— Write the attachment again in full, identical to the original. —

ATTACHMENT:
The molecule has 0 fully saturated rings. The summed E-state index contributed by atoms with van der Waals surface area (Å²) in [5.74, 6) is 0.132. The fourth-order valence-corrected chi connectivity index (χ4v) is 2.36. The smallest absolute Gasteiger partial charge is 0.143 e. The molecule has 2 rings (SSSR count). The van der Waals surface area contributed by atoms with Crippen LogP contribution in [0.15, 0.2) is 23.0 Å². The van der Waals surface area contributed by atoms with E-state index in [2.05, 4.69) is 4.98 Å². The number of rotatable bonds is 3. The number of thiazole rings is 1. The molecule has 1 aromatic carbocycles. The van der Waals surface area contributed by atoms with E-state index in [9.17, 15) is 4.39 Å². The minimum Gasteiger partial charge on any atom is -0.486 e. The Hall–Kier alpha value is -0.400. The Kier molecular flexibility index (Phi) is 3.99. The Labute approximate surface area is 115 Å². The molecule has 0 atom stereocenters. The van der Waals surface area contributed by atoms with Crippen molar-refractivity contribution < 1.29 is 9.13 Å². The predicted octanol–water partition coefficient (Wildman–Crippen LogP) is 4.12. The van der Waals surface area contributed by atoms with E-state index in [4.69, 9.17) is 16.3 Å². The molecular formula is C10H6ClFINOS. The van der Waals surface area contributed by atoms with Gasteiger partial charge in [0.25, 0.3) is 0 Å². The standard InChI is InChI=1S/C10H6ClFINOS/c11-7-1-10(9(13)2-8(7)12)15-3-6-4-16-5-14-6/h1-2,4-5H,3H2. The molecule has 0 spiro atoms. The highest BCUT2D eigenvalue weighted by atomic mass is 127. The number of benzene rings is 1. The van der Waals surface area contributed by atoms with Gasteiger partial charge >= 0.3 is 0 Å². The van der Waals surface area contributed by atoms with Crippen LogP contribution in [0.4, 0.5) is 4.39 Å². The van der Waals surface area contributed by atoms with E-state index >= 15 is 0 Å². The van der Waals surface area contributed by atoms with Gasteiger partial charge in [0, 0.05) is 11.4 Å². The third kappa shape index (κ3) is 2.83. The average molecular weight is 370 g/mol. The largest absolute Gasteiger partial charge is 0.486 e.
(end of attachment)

The molecule has 0 fully saturated rings. The summed E-state index contributed by atoms with van der Waals surface area (Å²) in [5.74, 6) is 0.132. The fourth-order valence-corrected chi connectivity index (χ4v) is 2.36. The smallest absolute Gasteiger partial charge is 0.143 e. The molecule has 2 rings (SSSR count). The van der Waals surface area contributed by atoms with Crippen LogP contribution in [0.15, 0.2) is 23.0 Å². The van der Waals surface area contributed by atoms with E-state index in [2.05, 4.69) is 4.98 Å². The number of rotatable bonds is 3. The number of thiazole rings is 1. The molecule has 1 aromatic carbocycles. The van der Waals surface area contributed by atoms with E-state index in [9.17, 15) is 4.39 Å². The minimum Gasteiger partial charge on any atom is -0.486 e. The Hall–Kier alpha value is -0.400. The Kier molecular flexibility index (Phi) is 3.99. The Labute approximate surface area is 115 Å². The molecule has 0 atom stereocenters. The van der Waals surface area contributed by atoms with Crippen molar-refractivity contribution < 1.29 is 9.13 Å². The predicted octanol–water partition coefficient (Wildman–Crippen LogP) is 4.12. The van der Waals surface area contributed by atoms with E-state index in [4.69, 9.17) is 16.3 Å². The molecular formula is C10H6ClFINOS. The van der Waals surface area contributed by atoms with Gasteiger partial charge in [0.25, 0.3) is 0 Å². The standard InChI is InChI=1S/C10H6ClFINOS/c11-7-1-10(9(13)2-8(7)12)15-3-6-4-16-5-14-6/h1-2,4-5H,3H2. The molecule has 0 spiro atoms. The highest BCUT2D eigenvalue weighted by atomic mass is 127. The number of benzene rings is 1. The van der Waals surface area contributed by atoms with Gasteiger partial charge >= 0.3 is 0 Å². The van der Waals surface area contributed by atoms with Crippen LogP contribution in [0.4, 0.5) is 4.39 Å². The van der Waals surface area contributed by atoms with E-state index >= 15 is 0 Å². The van der Waals surface area contributed by atoms with Gasteiger partial charge in [0, 0.05) is 11.4 Å². The third kappa shape index (κ3) is 2.83. The average molecular weight is 370 g/mol. The largest absolute Gasteiger partial charge is 0.486 e.